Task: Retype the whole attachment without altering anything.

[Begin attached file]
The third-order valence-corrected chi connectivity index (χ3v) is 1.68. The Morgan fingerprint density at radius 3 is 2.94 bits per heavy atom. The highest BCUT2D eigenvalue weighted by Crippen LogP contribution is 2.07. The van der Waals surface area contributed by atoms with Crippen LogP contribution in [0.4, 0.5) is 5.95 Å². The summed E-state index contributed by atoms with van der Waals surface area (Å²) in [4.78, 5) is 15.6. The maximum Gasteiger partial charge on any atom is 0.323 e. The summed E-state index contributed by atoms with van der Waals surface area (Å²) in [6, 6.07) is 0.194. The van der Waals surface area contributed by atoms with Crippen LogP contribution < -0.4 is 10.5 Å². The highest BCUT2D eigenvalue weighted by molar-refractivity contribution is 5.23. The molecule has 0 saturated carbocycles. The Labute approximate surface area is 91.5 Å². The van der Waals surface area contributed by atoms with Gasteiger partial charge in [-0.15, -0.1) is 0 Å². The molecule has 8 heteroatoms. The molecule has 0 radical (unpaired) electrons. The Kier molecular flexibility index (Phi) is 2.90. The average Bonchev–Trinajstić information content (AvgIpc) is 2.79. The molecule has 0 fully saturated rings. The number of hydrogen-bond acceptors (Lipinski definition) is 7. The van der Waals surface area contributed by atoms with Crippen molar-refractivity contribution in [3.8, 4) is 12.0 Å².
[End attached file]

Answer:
The third-order valence-corrected chi connectivity index (χ3v) is 1.68. The Morgan fingerprint density at radius 3 is 2.94 bits per heavy atom. The highest BCUT2D eigenvalue weighted by Crippen LogP contribution is 2.07. The van der Waals surface area contributed by atoms with Crippen LogP contribution in [0.4, 0.5) is 5.95 Å². The summed E-state index contributed by atoms with van der Waals surface area (Å²) in [4.78, 5) is 15.6. The maximum Gasteiger partial charge on any atom is 0.323 e. The summed E-state index contributed by atoms with van der Waals surface area (Å²) in [6, 6.07) is 0.194. The van der Waals surface area contributed by atoms with Crippen LogP contribution < -0.4 is 10.5 Å². The highest BCUT2D eigenvalue weighted by molar-refractivity contribution is 5.23. The molecule has 0 saturated carbocycles. The Labute approximate surface area is 91.5 Å². The van der Waals surface area contributed by atoms with Gasteiger partial charge in [-0.15, -0.1) is 0 Å². The molecule has 8 heteroatoms. The molecule has 0 radical (unpaired) electrons. The Kier molecular flexibility index (Phi) is 2.90. The average Bonchev–Trinajstić information content (AvgIpc) is 2.79. The molecule has 0 fully saturated rings. The number of hydrogen-bond acceptors (Lipinski definition) is 7. The van der Waals surface area contributed by atoms with Crippen molar-refractivity contribution in [3.8, 4) is 12.0 Å².